Monthly Archives: March 2017

The Deal

Intellectual property is a concept that only arises where thought can be monetized. Think about that. (But don’t charge me, please!) It is a strange idea, when you ponder it. In any case, one of the problems with writing book reviews is that the reviews themselves become the intellectual property of the journal in which they appear. In a mental ménage à trois, everyone gets something out of it: the publisher gives away a book for free publicity, the journal gets copyright content of value to its readers, and the reviewer gets a free book. In the best of these encounters everyone goes home happy. I began doing book reviews when teaching at Nashotah House. Academic books are expensive and although professors make more than editors do, they are still hard-pressed to pay academic press prices. After my strictly platonic affair with higher education, I stopped doing reviews for a while, but now that I have hours on a bus to read, I’ve picked up the habit again.

Most often I review books for the two societies of which I’m a member—the American Academy of Religion and the Society of Biblical Literature. There might, however, be a conflict of interest here. One of the main things I do on this blog is talk about books. Since I’m no longer a professor, but I still think like one, I figure it’s a compromise I can live with. The conflict arises because I post daily on my blog while publishers take weeks, or even months, to publish reviews. Despite technology, publishing is a slow business. That means that I read books I can’t really talk about until the review has appeared. That’s the case with Jill Graper Hernandez’s Early Modern Women and the Problem of Evil: Atrocity & Theodicy. I can’t say here what I say in my review since the review isn’t my intellectual property anymore. There’s another trade-off here: publishers get your name out there in return for owning your content—everything can come down to the level of business, it seems.

Still, I can use this post to reflect on theodicy—the justification of God in the face of evil. Since I don’t address this fact in my review I can say here that since Trump’s election it’s difficult to read a book about suffering without tying it to the current political situation. Many of the incumbent’s ardent supporters are coming to see that he doesn’t really care for them or their issues, and conservatives as well as liberals have four years of suffering to face. I was surprised how often in reading this philosophical treatise that our present national shame came to mind. Perhaps that’s inevitable in a book that discusses how women have been repressed in a world where they too have been relegated to the level of a commodity. Intellectual property seems less a concern when human beings are still trafficked as chattel. That’s not just bad business, it’s evil.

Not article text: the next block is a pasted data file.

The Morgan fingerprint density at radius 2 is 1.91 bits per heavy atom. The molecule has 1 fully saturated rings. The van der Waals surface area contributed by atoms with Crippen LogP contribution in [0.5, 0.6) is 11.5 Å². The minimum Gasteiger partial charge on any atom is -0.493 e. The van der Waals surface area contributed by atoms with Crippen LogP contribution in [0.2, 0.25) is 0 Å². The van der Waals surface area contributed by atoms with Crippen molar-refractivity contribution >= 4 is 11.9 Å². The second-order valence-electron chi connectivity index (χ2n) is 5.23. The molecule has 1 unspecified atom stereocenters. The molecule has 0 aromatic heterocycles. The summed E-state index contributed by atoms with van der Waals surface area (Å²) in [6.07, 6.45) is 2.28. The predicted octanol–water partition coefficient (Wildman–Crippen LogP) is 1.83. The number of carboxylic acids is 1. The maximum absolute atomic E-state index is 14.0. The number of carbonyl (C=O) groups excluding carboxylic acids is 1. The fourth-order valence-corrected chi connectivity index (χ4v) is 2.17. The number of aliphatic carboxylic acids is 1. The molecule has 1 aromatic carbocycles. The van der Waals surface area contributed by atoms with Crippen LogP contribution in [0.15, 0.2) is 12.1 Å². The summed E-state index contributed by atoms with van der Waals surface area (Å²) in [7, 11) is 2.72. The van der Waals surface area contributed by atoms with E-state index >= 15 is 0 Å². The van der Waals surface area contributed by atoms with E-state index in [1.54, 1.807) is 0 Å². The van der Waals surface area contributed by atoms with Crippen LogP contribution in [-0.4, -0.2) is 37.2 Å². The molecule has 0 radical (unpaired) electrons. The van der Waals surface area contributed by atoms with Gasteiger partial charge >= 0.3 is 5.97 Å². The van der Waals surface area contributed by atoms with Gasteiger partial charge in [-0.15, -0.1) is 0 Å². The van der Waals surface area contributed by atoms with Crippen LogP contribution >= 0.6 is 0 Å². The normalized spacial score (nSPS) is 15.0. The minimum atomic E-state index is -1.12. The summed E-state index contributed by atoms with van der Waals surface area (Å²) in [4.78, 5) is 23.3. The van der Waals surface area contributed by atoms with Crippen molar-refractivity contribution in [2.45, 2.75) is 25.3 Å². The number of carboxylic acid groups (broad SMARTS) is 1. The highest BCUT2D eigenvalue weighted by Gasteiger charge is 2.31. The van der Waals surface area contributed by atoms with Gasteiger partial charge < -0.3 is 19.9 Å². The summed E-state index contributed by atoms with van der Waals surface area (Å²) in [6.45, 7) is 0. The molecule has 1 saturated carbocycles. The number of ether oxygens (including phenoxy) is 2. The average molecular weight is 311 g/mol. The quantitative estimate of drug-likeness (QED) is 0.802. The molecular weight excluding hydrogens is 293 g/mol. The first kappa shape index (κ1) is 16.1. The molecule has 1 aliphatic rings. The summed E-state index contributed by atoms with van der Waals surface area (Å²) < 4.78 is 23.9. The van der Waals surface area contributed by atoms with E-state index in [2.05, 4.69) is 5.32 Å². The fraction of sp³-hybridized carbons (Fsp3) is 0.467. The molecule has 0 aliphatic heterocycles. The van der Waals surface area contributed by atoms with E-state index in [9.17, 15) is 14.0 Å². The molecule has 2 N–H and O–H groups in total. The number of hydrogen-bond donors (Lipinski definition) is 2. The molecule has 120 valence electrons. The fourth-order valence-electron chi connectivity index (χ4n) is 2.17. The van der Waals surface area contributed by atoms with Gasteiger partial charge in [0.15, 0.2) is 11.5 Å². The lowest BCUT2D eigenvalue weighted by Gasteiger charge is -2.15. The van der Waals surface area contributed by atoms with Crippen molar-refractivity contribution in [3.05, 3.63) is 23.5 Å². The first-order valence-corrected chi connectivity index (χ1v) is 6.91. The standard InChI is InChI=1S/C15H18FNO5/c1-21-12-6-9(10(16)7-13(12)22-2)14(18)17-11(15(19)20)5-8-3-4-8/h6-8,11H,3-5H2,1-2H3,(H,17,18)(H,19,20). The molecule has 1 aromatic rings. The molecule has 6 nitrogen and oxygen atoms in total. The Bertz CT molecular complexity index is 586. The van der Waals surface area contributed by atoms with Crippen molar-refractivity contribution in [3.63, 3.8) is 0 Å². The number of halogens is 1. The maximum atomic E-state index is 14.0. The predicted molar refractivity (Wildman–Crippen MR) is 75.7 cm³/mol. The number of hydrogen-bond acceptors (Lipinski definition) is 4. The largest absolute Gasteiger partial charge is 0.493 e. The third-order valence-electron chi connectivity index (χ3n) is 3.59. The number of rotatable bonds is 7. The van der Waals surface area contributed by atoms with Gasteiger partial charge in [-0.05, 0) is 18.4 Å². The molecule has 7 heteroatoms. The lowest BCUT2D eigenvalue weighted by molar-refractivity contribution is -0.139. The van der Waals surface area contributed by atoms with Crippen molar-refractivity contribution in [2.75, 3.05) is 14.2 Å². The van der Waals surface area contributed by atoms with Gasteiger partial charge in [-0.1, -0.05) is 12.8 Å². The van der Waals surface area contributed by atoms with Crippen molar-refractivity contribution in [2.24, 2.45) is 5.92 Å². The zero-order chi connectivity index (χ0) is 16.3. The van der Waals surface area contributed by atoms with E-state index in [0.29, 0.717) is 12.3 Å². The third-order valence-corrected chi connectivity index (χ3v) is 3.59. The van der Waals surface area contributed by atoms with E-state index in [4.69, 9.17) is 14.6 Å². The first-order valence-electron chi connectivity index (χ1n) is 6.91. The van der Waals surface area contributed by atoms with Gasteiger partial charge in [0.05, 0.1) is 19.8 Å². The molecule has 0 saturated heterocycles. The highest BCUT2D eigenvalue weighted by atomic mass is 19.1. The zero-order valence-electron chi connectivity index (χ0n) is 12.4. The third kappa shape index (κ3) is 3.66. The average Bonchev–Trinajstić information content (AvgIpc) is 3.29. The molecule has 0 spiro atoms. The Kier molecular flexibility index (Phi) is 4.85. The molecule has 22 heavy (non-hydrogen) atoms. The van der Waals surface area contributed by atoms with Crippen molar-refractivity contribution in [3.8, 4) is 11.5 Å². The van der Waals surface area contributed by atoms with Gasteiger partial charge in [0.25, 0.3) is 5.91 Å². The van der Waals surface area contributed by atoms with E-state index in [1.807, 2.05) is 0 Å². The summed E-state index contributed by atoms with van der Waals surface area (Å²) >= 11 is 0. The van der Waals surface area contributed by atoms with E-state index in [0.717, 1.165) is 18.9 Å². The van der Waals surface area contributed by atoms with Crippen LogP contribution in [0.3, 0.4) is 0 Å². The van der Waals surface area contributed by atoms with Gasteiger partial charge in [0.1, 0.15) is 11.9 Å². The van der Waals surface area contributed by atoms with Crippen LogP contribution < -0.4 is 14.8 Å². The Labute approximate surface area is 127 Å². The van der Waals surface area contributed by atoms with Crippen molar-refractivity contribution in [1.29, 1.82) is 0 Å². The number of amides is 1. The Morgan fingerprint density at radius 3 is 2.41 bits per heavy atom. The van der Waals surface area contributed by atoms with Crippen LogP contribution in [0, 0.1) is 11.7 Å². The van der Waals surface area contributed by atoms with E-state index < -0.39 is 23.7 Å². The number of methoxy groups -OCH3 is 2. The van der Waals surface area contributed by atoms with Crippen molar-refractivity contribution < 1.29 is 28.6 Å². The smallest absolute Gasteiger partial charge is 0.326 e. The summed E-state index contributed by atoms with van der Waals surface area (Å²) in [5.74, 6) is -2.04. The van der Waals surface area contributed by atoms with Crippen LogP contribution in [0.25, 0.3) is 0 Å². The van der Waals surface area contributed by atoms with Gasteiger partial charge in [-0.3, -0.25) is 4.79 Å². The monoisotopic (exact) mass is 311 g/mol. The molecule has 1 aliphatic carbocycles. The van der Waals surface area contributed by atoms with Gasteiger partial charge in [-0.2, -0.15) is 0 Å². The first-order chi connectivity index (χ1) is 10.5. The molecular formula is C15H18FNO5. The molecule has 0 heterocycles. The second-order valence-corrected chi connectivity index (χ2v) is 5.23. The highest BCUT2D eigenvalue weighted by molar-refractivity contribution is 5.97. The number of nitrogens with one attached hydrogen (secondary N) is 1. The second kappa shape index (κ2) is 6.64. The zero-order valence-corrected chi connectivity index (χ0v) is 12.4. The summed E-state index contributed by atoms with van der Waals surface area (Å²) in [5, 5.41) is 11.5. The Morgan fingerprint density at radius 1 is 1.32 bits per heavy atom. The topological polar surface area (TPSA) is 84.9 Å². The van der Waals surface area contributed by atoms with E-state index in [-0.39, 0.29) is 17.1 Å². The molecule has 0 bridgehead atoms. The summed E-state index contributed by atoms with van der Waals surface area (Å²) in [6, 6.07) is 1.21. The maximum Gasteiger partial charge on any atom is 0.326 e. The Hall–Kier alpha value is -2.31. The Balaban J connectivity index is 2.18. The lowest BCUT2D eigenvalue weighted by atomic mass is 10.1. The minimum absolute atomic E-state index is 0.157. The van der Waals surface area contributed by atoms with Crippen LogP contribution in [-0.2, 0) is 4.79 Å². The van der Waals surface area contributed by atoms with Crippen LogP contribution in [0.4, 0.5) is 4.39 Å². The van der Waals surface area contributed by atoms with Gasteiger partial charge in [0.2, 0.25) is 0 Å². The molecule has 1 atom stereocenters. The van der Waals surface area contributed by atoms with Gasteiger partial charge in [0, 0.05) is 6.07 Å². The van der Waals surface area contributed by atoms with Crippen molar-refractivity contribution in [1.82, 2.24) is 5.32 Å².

Crossing Beowulf

Beowulf, from Wikimedia Commons.

Slaying dragons is costly. In much of the western hemisphere the ultimate metaphor for the perils that await humanity in a world imperfectly understood, dragons were the bane of the medieval imagination. And earlier. Dragons are mentioned in the Bible and were stock creatures in the bestiaries of the Mesopotamian imagination. And, of course, it is a dragon that causes Beowulf’s fall. Almost a type of a latter-day Gilgamesh, Beowulf likewise holds an early, if non-negotiable place in the western canon. In this month’s Atlantic, James Parker discusses the dynamic of this pre-Christian poem in our post-Christian context. Specifically he addresses how modern renditions, perhaps inadvertently, Christianize the story. A popular subject for movies and graphic novels, Beowulf is a monster-hunting story that begs for baptism.

The story itself is familiar to most alumni of American high schools. Perhaps before we’re ready to be exposed to Old English, we find ourselves assigned a story of drinking, rage, and violence. Make no mistake—Beowulf is a hero. A deliverer like the judges of old. Grendel, after all, is the spawn of Cain, the evil seed that continues into a moody world of stygian nights and dismal swamps. Parker’s brief article demonstrates the reception history of the poem nicely. It also raises the question of what’s going on when heroes fight monsters. When the Christian imagery that’s deeply embedded in our culture comes to play Beowulf can’t help but become a Christian monster slayer just as Grendel becomes the enemy of God. All of this may be quite unintentional. What we see, however, isn’t imaginary. That’s the way reception history works.

Parker suggests that, although Beowulf is a pre-Christian poem, the cosmic order laid out in the tale is a Christian one. Even today in a post-Christian America it’s vital to understand how important religion remains. It’s not so much that churches are overflowing (unless they’re mega-churches stating that you can get rich by attending) as it is a recognition that centuries of Christian identity can’t help but leave their mark on culture. We see crosses in the handles of swords. Or even in the grid patterns laid out in city streets. Telephone poles. What’s so remarkable is that we see such things naturally and think nothing of it as we go on our secular way. There may be monsters out there. What may not be so obvious is that in slaying them we’re engaging in a religious activity as old as Gilgamesh, if not as obvious as a crucifix held up to a vampire in the present day.

The Scofield Connection

While reading about Cyrus Scofield recently—and that book has stayed on and played with my mind for some reason—I ran across the conferences that he held in preparing his famous reference Bible. Although he claimed the sobriquet “Doctor,” placing D.D. after his name, like many a self-puffer Scofield has no university that will support the claim. (It’s amazing how many high-level CEOs and “important” businessmen pad their résumés with false degrees. Even some government wannabes do it, and then they want to defund education after they get into office.) Perhaps because he had no seminary training, and likely didn’t even graduate from college, Scofield might’ve felt a sense of insecurity when it came to a very large book originally written in languages he couldn’t read. There’s a reason “King James Only” Christians exist. In any case, he set up meetings in a couple of conspicuous places to go over his work. One of those places was Grove City College.